4. Tasty Eats At Home says

    The only pie crust I've ever made from scratch was gluten-free, but of course, it was a number of years ago, and I've forgotten the recipe. I should try again soon! This sounds easy and yummy.

  5. gfe--gluten free easily says

    I'm working backwards on your posts trying to catch up. 😉 Lovely job on the pie crust, Linda! I tend to do a press-in gf pie crust on crustless, but I still appreciate a nicely done real pie crust. :-)


  6. Anonymous says

    I used this recipe just yesterday for Thanksgiving for two pies and it was PERFECT!

    One tip I found that made life easier… line your mat with plastic wrap as well as your rolling pin. When it comes time to tranfer it you just set your pie pan on the dought and flip the mat. The dough will stay perfectly in tact. Set it how you want in the pan then just peel back the wrap.

  7. Anonymous says

    To improve the workability of the dough, try resting it in the fridge for at least an hour before rolling it out. It really makes a difference for the gf pie crust recipe I use.

  8. says

    I riffed on your crust recipe and it's in the fridge before I roll it out… I'm doing an apple pie so I doubled the recipe in order to have a top and bottom crust. Will let you know how it works out!

  9. says

    success! made a whole lot of changes but the pie turned out wonderfully (including a beautiful nearly flawless top crust!) thanks so much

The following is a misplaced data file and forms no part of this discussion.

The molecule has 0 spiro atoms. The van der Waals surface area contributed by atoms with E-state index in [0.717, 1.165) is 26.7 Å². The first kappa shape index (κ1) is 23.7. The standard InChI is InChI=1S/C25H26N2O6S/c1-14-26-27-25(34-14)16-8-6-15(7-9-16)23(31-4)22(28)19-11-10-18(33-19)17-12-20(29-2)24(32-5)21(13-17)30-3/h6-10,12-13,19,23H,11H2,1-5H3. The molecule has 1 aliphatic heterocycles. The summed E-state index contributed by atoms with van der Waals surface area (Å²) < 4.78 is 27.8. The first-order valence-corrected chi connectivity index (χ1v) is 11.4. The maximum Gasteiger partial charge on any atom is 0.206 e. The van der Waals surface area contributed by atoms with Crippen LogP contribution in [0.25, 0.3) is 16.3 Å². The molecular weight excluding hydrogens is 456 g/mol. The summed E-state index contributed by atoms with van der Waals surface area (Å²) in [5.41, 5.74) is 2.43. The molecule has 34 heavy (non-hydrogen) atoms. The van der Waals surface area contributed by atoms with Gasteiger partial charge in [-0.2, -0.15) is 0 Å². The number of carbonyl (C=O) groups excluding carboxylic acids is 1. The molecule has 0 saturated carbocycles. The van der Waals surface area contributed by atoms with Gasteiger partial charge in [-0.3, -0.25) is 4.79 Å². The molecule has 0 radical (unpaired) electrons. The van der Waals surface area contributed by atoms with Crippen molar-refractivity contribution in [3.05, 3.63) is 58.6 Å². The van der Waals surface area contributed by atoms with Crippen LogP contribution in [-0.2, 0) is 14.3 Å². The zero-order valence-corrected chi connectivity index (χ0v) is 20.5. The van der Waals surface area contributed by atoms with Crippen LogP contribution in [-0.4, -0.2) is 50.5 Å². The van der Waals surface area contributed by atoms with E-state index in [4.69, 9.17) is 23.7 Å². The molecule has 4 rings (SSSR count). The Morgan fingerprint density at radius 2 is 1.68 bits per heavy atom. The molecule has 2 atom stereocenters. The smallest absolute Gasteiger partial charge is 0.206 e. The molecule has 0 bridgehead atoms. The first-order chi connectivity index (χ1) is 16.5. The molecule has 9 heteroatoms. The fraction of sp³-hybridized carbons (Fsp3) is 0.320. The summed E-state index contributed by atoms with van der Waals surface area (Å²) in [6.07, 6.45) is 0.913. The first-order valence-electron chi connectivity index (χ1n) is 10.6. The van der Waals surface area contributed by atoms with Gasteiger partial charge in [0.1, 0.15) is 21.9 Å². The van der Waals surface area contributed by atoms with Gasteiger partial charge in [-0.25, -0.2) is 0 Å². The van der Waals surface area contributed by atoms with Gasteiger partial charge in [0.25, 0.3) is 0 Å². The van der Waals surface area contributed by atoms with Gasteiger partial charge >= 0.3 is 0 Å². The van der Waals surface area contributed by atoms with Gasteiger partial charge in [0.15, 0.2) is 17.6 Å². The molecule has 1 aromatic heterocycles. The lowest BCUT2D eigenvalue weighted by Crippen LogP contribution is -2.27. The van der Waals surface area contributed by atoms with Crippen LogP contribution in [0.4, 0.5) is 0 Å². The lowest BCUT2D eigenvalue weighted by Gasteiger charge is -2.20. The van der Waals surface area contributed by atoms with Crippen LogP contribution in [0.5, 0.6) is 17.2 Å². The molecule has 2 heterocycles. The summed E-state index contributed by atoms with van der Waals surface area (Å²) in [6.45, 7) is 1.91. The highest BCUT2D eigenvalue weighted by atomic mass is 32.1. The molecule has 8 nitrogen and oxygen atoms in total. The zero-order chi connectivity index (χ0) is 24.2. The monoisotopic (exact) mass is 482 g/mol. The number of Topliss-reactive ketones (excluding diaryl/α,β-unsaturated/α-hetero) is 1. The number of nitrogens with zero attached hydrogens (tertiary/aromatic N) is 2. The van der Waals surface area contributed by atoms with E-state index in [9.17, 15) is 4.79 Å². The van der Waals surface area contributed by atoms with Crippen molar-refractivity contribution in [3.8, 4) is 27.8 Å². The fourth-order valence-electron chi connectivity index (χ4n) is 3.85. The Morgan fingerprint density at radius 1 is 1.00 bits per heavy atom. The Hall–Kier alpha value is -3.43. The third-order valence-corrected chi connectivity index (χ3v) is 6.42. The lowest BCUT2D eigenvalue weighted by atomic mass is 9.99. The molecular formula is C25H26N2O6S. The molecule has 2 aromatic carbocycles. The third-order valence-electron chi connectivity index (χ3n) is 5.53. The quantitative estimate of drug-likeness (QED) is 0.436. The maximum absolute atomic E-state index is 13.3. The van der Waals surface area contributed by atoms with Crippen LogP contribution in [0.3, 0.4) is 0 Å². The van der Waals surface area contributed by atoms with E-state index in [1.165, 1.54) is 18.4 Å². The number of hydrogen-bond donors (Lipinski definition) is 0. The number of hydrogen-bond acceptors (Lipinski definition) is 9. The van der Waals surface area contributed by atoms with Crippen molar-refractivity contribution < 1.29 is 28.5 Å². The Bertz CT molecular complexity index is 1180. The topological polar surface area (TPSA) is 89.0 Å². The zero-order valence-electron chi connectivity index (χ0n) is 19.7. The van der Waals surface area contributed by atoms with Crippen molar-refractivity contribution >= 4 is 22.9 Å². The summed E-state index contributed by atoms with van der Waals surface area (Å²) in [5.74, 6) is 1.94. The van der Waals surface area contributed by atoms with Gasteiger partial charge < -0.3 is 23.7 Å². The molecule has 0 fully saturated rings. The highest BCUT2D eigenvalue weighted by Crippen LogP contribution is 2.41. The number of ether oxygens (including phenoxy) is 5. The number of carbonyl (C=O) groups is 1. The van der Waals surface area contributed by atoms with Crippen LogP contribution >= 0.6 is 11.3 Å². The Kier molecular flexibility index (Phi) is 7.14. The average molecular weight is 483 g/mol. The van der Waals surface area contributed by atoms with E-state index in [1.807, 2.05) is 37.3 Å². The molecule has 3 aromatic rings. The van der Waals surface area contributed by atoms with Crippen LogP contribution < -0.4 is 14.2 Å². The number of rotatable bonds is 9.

10. gluten free 10 year old says

    Hi, I also tried your pie crust recipe, I tried using a blend tec (another type of blender) for making the rice flour it worked okay, but it didn’t grind some of the rice grains, so the pie crust was a bit crunchy.

  11. demi says

    hi,..have two questions…the butter is half a gr do you happen to know how much is it?approximately as here we dont have sticks just 250gr packets and we cut what we use daily…like…can i cut in very small cubes the butter and put it in half cup?i am afraid i will put too little!!!and also the second question is if i can make double recipe and one crust to use it on top of filling..or that will sink or sth?thanks!!!

  12. Brenda says

    WOW! I just made a quiche using this recipe for the crust. Absolutely wonderful! I’ll use it from now on.

  13. Jamie says

    Can you use all purpose flour to make pie crust? I have a hard time finding various other flours and they are expensive. Thank you there are so many recipes I can’t wait to try.

  14. Deborah says

    Hi, I was diagnosed almost two years ago with ulcerative colitis; (two other relatives suffer from Celiac disease, along with being Diabetic, like myself.) I was very glad to find your gluten/dairy free recipe for pumpkin pie; as I’m also now sensitive to dairy, and was wondering if substituting almond milk for evaporated would work. I also plan on using a sugar substitute.such as Splenda or Stevia for the regular sugar. Do you think it would be okay to use margarine or regular vegetable shortening in place of the butter? Thanks, Deb in Springfield, IL.